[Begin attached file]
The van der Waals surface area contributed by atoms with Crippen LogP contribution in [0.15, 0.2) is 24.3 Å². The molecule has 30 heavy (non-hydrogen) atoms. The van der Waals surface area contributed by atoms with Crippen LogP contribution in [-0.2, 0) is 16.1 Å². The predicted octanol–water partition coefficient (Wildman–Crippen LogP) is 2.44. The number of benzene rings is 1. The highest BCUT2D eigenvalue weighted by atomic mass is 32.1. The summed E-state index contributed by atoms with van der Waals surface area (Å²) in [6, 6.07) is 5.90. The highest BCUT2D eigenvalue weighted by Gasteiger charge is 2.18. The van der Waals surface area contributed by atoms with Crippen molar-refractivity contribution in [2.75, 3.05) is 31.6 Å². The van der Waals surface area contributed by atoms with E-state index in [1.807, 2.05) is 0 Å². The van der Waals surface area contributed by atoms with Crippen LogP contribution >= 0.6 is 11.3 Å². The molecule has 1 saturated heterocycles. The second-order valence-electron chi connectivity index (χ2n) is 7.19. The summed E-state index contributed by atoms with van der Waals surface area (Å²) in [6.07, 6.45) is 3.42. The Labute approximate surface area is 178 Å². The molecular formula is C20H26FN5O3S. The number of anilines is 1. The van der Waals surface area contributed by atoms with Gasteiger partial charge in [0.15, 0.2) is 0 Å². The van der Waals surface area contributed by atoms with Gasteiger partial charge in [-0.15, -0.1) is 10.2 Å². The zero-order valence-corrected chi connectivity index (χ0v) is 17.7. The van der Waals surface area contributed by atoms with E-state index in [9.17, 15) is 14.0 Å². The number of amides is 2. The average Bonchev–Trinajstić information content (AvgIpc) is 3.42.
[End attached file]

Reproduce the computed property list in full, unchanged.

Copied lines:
The van der Waals surface area contributed by atoms with Crippen LogP contribution in [0.15, 0.2) is 24.3 Å². The molecule has 30 heavy (non-hydrogen) atoms. The van der Waals surface area contributed by atoms with Crippen LogP contribution in [-0.2, 0) is 16.1 Å². The predicted octanol–water partition coefficient (Wildman–Crippen LogP) is 2.44. The number of benzene rings is 1. The highest BCUT2D eigenvalue weighted by atomic mass is 32.1. The summed E-state index contributed by atoms with van der Waals surface area (Å²) in [6, 6.07) is 5.90. The highest BCUT2D eigenvalue weighted by Gasteiger charge is 2.18. The van der Waals surface area contributed by atoms with Crippen molar-refractivity contribution in [2.75, 3.05) is 31.6 Å². The van der Waals surface area contributed by atoms with E-state index in [1.807, 2.05) is 0 Å². The van der Waals surface area contributed by atoms with Crippen LogP contribution >= 0.6 is 11.3 Å². The molecule has 1 saturated heterocycles. The second-order valence-electron chi connectivity index (χ2n) is 7.19. The summed E-state index contributed by atoms with van der Waals surface area (Å²) in [6.07, 6.45) is 3.42. The Labute approximate surface area is 178 Å². The molecular formula is C20H26FN5O3S. The number of anilines is 1. The van der Waals surface area contributed by atoms with Gasteiger partial charge in [0.15, 0.2) is 0 Å². The van der Waals surface area contributed by atoms with Gasteiger partial charge in [-0.15, -0.1) is 10.2 Å². The zero-order valence-corrected chi connectivity index (χ0v) is 17.7. The van der Waals surface area contributed by atoms with E-state index in [9.17, 15) is 14.0 Å². The number of amides is 2. The average Bonchev–Trinajstić information content (AvgIpc) is 3.42.